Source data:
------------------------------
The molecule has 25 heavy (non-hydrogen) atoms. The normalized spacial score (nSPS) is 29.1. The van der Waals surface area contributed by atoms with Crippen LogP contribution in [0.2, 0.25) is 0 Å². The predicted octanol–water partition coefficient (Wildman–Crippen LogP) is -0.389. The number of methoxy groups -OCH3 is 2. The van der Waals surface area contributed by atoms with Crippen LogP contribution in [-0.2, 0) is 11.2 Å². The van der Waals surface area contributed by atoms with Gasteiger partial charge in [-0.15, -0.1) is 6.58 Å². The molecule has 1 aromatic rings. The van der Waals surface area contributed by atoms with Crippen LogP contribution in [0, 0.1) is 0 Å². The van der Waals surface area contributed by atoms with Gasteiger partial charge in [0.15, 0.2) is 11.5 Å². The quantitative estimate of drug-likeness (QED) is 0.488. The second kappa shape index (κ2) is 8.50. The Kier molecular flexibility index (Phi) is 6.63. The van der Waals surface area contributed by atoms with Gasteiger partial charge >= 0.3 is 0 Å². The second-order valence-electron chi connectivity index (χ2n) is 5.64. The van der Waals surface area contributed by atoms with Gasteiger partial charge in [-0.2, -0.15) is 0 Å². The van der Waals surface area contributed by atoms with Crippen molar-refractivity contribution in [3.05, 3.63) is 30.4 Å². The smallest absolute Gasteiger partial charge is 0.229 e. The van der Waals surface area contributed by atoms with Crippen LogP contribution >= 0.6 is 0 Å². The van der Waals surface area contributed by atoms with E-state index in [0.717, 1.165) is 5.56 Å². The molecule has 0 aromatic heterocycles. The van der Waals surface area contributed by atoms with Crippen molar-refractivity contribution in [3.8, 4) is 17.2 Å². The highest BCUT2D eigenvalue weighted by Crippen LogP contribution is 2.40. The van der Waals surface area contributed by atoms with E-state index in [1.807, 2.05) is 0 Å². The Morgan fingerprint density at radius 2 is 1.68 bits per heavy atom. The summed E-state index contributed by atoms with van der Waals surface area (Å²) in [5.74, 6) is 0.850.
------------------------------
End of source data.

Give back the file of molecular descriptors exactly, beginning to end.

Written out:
The molecule has 25 heavy (non-hydrogen) atoms. The normalized spacial score (nSPS) is 29.1. The van der Waals surface area contributed by atoms with Crippen LogP contribution in [0.2, 0.25) is 0 Å². The predicted octanol–water partition coefficient (Wildman–Crippen LogP) is -0.389. The number of methoxy groups -OCH3 is 2. The van der Waals surface area contributed by atoms with Crippen LogP contribution in [-0.2, 0) is 11.2 Å². The van der Waals surface area contributed by atoms with Gasteiger partial charge in [-0.15, -0.1) is 6.58 Å². The molecule has 1 aromatic rings. The van der Waals surface area contributed by atoms with Crippen LogP contribution in [0, 0.1) is 0 Å². The van der Waals surface area contributed by atoms with Gasteiger partial charge in [0.15, 0.2) is 11.5 Å². The quantitative estimate of drug-likeness (QED) is 0.488. The second kappa shape index (κ2) is 8.50. The Kier molecular flexibility index (Phi) is 6.63. The van der Waals surface area contributed by atoms with Gasteiger partial charge >= 0.3 is 0 Å². The second-order valence-electron chi connectivity index (χ2n) is 5.64. The van der Waals surface area contributed by atoms with Gasteiger partial charge in [-0.2, -0.15) is 0 Å². The van der Waals surface area contributed by atoms with Crippen molar-refractivity contribution in [3.05, 3.63) is 30.4 Å². The smallest absolute Gasteiger partial charge is 0.229 e. The van der Waals surface area contributed by atoms with Crippen LogP contribution >= 0.6 is 0 Å². The van der Waals surface area contributed by atoms with E-state index in [0.717, 1.165) is 5.56 Å². The molecule has 0 aromatic heterocycles. The van der Waals surface area contributed by atoms with Crippen molar-refractivity contribution in [3.8, 4) is 17.2 Å². The highest BCUT2D eigenvalue weighted by Crippen LogP contribution is 2.40. The van der Waals surface area contributed by atoms with E-state index in [1.807, 2.05) is 0 Å². The Morgan fingerprint density at radius 2 is 1.68 bits per heavy atom. The summed E-state index contributed by atoms with van der Waals surface area (Å²) in [5.74, 6) is 0.850.